Caraganza First Drive Review 2021 Chevy Camaro: Joyful topless moments

As we trudge through our otherwise dull mundane existence, we look for moments that bring us a bit of joy; a child’s laugh, a steak done just right served with the proper glass of wine, a blazing orange sunset.  For those of us who love all things automotive however we find our joy on the road. I had such a joyful moment recently. It happened when Chevy delivered me a 2021 Camaro, a convertible, for a recent week.

It’s not that I’m against convertibles.  Not at all. It’s just that I live in a part of the country where they are not very practical most of the year.  Summers in Florida can be brutal. We get used to that, understand that it comes with living here. But it makes owning a convertible here somewhat impractical, in fact it can be downright dangerous. As I have mentioned before, whenever we see someone driving around in a convertible in Florida with the top down during the summer, we assume they are a tourist in a rental car.  Should they try and keep the top down too long in say, August, the rental company might just find their car sitting alongside the road somewhere with nothing more than a pile of melted goo remaining in the seats.

But there are a few short months here when having a convertible is a very good thing. While the rest of the country is shoveling snow, or scraping ice from their windshields, our windows are down as we enjoy the low 80-degree temps with humidity under 50 percent.  Every year we get a hint of this coming relief near the end of September, maybe just a day or two, then it’s back to the 90s until sometime in October.

That day this year just so happened to coincide with a Saturday when I had the 2021 Camaro 3LT convertible sitting in my driveway.

I, of course, love the Camaro. It’s old-new school; a muscle car with DNA from the 1960s updated for the modern world. That’s why I knew I would have a good week with the 2021 version.  Ironically, I had a week with 2020 Mustang convertible two weeks prior.  Sadly, that was still in the middle of the dead-on August summer and since I live in Florida and am not a tourist, the top stayed up for that entire week.

Now, refuse to be dragged into a Camaro-Mustang-which-is-better argument. Both are great cars and I have an equal love for both, so don’t even go there.


The Camaro can be had in eight trim levels: 1LS, 1LT, 2LT, 3LT, LT1, 1SS, 2SS and ZL1. The convertible starts at the 1LT trim. My tester for the week was the 3LT (MSRP $31,500 coupe, $37,500 convertible) which upgrades the center touchscreen to an 8-inch (up from 7), adds a digital instrument cluster, Bose audio system, head-up display and heated steering wheel. My tester also had the RS package, a sport-themed appearance upgrade that also adds 20-in alloy wheels (up from 18) and xenon headlights.

The Camaro can have several engine-transmission combos. Standard on the LS and LT models is a 2.0-liter turbocharged 4-cylinder that makes 275 hp and 295 lb-ft of torque. The 4 banger can be replaced with a 3.6-liter V6, with 335 hp and 284 lb-ft of torque. The V6 is available in 1LT, 2LT and 3LT trims. The Camaro LT1 or SS gets a 6.2-liter V8 with 455 hp and 455 lb-ft of torque, and finally the ZL1 offers a supercharged 6.2-liter V8 good for 650 hp and 650 lb-ft of torque. A six-speed manual is standard (yeah), while an 8-speed or 10-speed automatic can be added.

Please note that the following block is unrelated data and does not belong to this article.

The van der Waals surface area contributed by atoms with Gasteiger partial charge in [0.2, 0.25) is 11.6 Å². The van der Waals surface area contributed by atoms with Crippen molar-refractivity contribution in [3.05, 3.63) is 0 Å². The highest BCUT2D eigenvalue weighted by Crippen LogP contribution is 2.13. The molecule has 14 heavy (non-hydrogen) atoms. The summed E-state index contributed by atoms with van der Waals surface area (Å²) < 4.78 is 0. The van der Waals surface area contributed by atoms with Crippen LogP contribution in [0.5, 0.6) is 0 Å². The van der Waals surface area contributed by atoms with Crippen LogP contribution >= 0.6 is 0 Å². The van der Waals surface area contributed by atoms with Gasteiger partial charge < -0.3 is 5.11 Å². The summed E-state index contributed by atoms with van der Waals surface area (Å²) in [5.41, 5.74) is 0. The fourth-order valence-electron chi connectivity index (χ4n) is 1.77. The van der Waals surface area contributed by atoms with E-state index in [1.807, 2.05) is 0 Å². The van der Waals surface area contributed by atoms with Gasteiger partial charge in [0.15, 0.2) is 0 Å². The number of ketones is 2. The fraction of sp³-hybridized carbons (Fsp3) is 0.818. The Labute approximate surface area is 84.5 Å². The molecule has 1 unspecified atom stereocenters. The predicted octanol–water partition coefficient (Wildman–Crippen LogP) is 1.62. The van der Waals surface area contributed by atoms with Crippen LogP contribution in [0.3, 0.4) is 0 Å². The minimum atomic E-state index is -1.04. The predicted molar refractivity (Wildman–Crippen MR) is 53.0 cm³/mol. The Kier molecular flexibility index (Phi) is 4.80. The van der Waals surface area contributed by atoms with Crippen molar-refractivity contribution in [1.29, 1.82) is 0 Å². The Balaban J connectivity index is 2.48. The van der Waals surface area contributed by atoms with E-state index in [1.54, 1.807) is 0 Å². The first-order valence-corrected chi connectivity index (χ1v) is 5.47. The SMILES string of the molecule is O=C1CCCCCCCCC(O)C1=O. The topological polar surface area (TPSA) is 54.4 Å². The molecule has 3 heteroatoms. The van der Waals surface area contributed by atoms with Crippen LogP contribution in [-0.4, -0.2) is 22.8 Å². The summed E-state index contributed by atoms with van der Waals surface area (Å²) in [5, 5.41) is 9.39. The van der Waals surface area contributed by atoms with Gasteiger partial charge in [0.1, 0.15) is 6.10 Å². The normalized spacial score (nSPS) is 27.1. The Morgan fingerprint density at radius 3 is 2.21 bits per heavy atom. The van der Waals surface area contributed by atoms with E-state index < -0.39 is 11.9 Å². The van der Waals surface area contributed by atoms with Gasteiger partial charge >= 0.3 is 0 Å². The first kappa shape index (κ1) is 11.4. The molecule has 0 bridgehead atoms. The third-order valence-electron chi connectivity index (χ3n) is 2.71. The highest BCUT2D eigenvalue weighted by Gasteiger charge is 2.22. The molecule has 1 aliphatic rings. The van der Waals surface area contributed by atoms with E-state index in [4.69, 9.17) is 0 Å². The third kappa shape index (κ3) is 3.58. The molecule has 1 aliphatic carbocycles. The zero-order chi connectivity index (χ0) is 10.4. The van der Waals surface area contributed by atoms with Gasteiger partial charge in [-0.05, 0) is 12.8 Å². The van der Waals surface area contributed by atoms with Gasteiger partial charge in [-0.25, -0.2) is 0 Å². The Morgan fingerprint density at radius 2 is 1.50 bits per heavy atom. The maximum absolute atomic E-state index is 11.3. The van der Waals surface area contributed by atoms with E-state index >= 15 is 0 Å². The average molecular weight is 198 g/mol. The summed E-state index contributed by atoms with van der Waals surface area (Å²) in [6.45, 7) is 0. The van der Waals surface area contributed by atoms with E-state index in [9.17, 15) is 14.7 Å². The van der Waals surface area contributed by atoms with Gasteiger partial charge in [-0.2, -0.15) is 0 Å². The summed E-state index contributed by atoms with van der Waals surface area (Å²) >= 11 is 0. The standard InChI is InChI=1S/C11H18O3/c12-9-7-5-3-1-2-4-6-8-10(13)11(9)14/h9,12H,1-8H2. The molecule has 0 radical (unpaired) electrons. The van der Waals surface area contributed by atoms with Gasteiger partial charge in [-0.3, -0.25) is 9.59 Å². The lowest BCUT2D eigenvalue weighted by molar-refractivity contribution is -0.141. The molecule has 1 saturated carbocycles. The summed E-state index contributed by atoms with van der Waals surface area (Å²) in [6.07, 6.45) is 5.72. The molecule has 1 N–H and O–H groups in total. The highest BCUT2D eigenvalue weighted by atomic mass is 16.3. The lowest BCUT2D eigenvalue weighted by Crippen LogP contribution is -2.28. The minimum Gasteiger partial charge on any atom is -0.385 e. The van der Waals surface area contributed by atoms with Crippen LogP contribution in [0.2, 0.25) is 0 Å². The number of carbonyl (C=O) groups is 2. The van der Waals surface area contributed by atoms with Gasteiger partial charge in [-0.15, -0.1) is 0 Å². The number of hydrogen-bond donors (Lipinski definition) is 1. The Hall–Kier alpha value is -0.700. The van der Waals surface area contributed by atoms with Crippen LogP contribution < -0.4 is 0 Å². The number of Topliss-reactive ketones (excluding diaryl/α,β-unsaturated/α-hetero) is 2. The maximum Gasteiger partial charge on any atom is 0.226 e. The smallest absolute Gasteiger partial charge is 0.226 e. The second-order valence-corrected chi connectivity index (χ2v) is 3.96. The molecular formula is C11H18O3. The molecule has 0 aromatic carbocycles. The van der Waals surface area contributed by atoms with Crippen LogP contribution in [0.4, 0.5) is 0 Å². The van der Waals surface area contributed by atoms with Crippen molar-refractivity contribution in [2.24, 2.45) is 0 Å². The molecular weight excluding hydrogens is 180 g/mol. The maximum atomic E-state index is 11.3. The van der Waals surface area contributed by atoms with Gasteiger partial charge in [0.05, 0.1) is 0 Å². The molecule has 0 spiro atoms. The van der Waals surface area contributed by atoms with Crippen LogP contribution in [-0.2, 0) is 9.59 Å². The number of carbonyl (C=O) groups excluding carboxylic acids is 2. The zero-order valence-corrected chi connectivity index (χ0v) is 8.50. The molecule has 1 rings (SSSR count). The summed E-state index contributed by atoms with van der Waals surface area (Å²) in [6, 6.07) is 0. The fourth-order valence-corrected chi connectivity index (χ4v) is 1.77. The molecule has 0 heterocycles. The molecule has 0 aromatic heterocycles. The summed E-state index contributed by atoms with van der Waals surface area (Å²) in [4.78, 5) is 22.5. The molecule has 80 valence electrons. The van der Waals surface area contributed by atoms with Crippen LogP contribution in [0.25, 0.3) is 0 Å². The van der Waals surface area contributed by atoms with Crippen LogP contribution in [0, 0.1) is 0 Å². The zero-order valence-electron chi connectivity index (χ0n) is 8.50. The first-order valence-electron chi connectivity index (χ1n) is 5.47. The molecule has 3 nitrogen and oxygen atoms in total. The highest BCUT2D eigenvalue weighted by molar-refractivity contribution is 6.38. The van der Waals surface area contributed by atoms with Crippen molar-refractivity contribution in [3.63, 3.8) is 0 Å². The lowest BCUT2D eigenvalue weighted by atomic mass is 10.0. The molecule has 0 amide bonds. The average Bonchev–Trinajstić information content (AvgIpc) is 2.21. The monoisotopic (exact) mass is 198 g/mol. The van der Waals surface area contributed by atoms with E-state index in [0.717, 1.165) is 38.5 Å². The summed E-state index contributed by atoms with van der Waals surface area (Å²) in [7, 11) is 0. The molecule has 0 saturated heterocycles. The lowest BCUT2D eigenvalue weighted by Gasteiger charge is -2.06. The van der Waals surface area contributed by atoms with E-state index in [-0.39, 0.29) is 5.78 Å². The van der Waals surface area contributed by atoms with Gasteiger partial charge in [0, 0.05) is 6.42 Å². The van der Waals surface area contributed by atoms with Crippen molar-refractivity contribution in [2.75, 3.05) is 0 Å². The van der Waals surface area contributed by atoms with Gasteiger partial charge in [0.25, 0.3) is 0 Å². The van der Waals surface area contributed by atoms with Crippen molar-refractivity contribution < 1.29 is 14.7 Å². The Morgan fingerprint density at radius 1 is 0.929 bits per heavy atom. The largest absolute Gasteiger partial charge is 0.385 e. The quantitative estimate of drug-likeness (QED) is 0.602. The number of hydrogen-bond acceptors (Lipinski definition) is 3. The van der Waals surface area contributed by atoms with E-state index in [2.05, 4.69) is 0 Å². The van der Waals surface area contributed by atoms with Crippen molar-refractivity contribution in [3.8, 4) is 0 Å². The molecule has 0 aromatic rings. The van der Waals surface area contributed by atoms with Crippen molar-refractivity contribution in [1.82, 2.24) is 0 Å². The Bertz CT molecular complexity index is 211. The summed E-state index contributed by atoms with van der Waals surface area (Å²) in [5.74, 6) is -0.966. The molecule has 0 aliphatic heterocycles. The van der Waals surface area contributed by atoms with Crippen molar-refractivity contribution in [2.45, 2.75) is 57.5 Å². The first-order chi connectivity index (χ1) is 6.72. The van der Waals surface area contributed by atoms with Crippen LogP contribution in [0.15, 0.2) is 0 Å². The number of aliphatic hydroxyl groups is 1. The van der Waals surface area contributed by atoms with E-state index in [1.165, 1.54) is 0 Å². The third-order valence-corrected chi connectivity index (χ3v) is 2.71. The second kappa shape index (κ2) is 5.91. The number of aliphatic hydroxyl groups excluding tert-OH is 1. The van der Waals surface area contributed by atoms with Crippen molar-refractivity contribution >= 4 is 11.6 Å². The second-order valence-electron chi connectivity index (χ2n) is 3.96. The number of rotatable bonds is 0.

My 3LT tester had the 3.6-liter V6 and the 8-speed automatic.  I did drive it during the week. With the top up, it was a bit confining, as the Mustang was. And like the Mustang, the backseats are essentially useless.  But that’s part of the muscle car heritage.

However, then came that early September Saturday.

The day dawned cloudless and 72 degrees, with humidity hovering just under 30 percent.  I knew exactly what I was going to do. The top came down and the road beckoned. I put the 3LT through its paces, wind blowing through my thinning hair (what’s left of it anyway), and the V6 emitted a nice growl that could be heard over the old school rock blasting from the Bose sound system. On the road the Camaro is smart, well behaved and fast enough to satisfy the inner speed cravings we all have.

Sadly, by noon the temperatures were back into the mid-80s and the humidity was back up over 60 percent. Our hint of the coming relief was over. I had to park the Camaro and put the top back up lest I end up as a pile of goo on the side of the road.

But it was a joyful moment in an otherwise mundane existence. It made me wish I had a Camaro convertible, even if I could only put the top down a few short months out of the year and have a joyful moment, even if just on occasion.

The 2021 Chevrolet Camaro 3LT Convertible
MSRP: $37,500
MSRP (as tested): $43,635
Engine (as tested): 3.6-liter V6 335 hp @6800 rpm, 284 lb-ft torque @5300 rpm
Transmission (as tested): 8-speed automatic
Fuel Mileage (EPA): 19 city, 29 highway
Fuel Mileage (as tested, mixed conditions): 28mpg
Base curb weight: 3691 lbs.

Interior Dimensions
Front Headroom    38.40 In.
Rear Headroom    33.40 In.
Front Legroom    43.90 In.
Rear Legroom    29.90 In.
Front Shoulder Room    55.00 In.
Rear Shoulder Room    50.30 In.
Front Hip Room    54.50 In.
Rear Hip Room    45.70 In.

Exterior Dimensions   
Overall Length    188.30 In.
Overall Width    74.70 In.
Overall Height    52.90 In.
Wheelbase    110.70 In.

Basic: 3 Years/36,000 Miles
Drivetrain: 5 Years/100,000 Miles
Corrosion: 3 Years/36,000 Miles Rust-Through 6 Years/100,000 Miles
Roadside Assistance: 5 Years/100,000 Miles
Maintenance: 2 Years/24,000 Miles


Greg Engle